An overview of the development of visual storytelling throughout history. From the first creation of early hand drawn cave paintings to modern film production, all the essential elements of visual representation, visual imagery, visual grammar, and visual storytelling are explored. Lectures introduce and explain a variety of methods used to capture a visual image and how visual imagery, both with and without words, is used to convey meaning. Assignments are given for students to create their own visual imagery using these several different artistic formats. In class discussions then analyze the audience reception of the student’s work. The essential nature of visual storytelling is examined by analyzing how images collide to create new meaning, how a multiplicity of visual images are organized into a grammatical system, and how this system is managed in order to tell a visual story. The course examines how the basic tools of traditional narrative storytelling are also used in purely visual storytelling – to create a secondary world and to maintain a suspension of disbelief in order to inform, entertain, and affect the audience.

Open Arts Curriculum (Undergraduate)
3 credits – 15 Weeks

Sections (Fall 2020)


OART-UT 290-000 (21135)
09/02/2020 – 12/13/2020 Tue
9:00 AM – 1:00 PM (Morning)
at Washington Square
Instructed by


OART-UT 290-000 (21136)
09/02/2020 – 12/13/2020 Thu
9:00 AM – 1:00 PM (Morning)
at Washington Square
Instructed by

Experimental Cinema (DM-UY 4123)

This course provides an overview of experimental film and video history and theory, centered on hands-on production. The course will include readings, workshops, screenings, discussions, assignments, critiques, and technical instruction around cinema as a radical practice, and the ways in which computing techniques can be leveraged for new forms of expression in the moving image. Students will study and experiment with cutting-edge techniques in cinematic production such as motion capture, 3D (stereo, depth) filmmaking, and interactive / performative cinema. | Prerequisite: DM-UY 2263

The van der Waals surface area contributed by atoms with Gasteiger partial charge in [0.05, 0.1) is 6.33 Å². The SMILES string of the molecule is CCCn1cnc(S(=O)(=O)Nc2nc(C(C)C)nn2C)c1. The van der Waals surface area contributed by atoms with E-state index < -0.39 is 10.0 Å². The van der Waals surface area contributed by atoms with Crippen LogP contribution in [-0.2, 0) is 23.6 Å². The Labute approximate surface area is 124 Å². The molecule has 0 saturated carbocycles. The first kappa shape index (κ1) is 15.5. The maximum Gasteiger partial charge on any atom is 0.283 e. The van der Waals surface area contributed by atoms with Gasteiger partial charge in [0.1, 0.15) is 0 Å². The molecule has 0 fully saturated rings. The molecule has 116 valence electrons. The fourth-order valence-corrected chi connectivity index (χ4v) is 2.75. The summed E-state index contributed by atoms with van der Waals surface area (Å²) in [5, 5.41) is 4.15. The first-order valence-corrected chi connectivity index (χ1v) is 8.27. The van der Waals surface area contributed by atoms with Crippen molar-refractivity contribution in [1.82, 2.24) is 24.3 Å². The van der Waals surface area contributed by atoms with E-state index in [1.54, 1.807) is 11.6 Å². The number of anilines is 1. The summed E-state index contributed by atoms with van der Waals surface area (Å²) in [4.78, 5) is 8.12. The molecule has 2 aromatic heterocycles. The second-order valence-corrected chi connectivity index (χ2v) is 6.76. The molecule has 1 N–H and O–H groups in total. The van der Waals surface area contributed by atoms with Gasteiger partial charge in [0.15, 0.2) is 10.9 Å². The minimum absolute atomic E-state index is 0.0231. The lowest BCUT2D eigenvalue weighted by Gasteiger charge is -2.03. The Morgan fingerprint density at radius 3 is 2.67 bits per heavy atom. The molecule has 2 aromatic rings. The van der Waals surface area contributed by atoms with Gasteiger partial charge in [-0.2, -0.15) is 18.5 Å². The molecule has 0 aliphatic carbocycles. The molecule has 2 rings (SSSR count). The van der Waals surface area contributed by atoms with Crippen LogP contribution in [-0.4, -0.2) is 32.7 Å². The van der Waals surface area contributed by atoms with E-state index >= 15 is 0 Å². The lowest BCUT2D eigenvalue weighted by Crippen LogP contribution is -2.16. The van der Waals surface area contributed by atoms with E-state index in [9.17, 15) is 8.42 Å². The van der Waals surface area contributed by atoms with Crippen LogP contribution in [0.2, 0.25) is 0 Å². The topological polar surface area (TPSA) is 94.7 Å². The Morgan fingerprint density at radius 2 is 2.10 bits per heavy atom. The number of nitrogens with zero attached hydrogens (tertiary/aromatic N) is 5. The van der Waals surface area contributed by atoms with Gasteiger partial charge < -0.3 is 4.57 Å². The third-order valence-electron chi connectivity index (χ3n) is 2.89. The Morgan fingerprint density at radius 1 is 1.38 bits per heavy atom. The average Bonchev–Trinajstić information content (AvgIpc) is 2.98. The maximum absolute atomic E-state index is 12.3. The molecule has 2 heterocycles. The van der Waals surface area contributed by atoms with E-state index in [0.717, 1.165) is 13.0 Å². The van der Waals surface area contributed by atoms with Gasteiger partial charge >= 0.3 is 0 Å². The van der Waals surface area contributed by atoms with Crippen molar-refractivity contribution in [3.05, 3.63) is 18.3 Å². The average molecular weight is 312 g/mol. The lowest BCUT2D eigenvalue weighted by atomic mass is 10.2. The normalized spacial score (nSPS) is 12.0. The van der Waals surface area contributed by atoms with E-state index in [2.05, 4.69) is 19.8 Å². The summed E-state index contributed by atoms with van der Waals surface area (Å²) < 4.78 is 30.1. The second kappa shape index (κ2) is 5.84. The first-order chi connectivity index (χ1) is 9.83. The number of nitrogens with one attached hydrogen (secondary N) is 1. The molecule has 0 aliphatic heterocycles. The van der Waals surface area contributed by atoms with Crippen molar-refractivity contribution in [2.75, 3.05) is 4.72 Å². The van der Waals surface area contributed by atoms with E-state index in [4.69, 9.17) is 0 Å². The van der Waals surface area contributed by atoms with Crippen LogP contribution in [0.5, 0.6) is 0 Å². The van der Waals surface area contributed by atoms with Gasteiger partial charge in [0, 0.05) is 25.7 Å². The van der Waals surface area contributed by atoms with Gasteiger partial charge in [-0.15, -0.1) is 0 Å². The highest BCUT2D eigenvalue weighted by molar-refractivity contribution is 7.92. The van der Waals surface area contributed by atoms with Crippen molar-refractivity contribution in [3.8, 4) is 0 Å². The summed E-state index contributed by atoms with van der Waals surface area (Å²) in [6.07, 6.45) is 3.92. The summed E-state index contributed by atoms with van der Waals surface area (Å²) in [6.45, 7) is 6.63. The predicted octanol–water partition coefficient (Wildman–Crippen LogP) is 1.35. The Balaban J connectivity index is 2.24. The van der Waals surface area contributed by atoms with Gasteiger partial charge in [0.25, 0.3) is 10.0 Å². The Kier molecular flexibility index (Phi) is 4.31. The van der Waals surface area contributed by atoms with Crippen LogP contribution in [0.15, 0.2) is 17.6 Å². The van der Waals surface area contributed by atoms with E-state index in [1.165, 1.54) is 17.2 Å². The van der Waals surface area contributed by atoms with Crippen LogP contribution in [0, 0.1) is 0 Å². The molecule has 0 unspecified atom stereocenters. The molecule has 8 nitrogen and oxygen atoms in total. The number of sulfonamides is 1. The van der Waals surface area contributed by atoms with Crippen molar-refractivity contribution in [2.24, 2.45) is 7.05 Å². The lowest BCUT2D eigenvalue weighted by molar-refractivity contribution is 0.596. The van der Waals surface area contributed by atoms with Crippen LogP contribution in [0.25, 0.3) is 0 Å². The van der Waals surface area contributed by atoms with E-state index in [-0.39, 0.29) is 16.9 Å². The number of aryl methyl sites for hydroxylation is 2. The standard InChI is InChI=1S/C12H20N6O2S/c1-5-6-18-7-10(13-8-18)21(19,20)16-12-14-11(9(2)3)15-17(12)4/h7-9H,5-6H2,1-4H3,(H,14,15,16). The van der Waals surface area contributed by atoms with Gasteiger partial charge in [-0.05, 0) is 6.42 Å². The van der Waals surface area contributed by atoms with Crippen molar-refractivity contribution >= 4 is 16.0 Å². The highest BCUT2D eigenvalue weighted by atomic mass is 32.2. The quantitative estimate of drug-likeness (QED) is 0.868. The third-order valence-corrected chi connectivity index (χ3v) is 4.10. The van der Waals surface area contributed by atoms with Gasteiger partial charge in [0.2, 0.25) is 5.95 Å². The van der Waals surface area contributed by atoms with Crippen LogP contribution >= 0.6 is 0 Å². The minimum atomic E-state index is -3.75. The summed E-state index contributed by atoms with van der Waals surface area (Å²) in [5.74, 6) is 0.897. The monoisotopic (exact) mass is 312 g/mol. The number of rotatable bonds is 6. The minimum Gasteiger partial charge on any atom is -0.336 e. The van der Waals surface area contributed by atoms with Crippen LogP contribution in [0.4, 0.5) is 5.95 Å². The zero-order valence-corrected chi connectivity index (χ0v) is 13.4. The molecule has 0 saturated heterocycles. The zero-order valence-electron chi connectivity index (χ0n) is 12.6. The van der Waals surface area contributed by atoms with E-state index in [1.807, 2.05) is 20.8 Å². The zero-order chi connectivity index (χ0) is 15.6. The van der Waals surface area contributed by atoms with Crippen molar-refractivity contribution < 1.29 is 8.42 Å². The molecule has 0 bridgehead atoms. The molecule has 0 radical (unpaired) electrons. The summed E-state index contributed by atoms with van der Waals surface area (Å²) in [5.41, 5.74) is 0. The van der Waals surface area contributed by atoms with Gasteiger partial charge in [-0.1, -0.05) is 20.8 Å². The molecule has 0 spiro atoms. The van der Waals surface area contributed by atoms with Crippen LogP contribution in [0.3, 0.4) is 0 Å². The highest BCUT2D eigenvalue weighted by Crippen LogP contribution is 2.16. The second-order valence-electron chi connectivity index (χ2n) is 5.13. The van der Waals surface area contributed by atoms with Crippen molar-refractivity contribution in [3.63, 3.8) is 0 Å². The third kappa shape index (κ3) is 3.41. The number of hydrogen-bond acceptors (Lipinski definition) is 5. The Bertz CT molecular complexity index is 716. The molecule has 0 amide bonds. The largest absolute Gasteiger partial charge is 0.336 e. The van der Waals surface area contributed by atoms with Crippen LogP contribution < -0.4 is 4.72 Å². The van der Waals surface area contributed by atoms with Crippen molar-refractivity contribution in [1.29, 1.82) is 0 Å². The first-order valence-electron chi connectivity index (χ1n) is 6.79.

Integrated Digital Media (Undergraduate)
3 credits – 15 Weeks

Sections (Spring 2024)


DM-UY 4123-000 (9247)
01/22/2024 – 05/06/2024 Tue,Thu
4:00 PM – 5:00 PM (Late afternoon)
at Brooklyn Campus
Instructed by Panzarino, Monica

Media in Game Design and Development (DM-UY 3153)

This class continues from DM-UY 2153, moving into advanced technological implementations of 2D games. Taking designs from DM-UY 2153 and working in teams, students create a complete game. Students, based on abilities and individual goals, are assigned individually to work in production areas ranging from sprite creation, mapping and level design to engine coding and interaction scripting. Students are responsible for completing their assignments as if they were members of a professional game-development team. | Prerequisite: DM-UY 2153

Integrated Digital Media (Undergraduate)
3 credits – 15 Weeks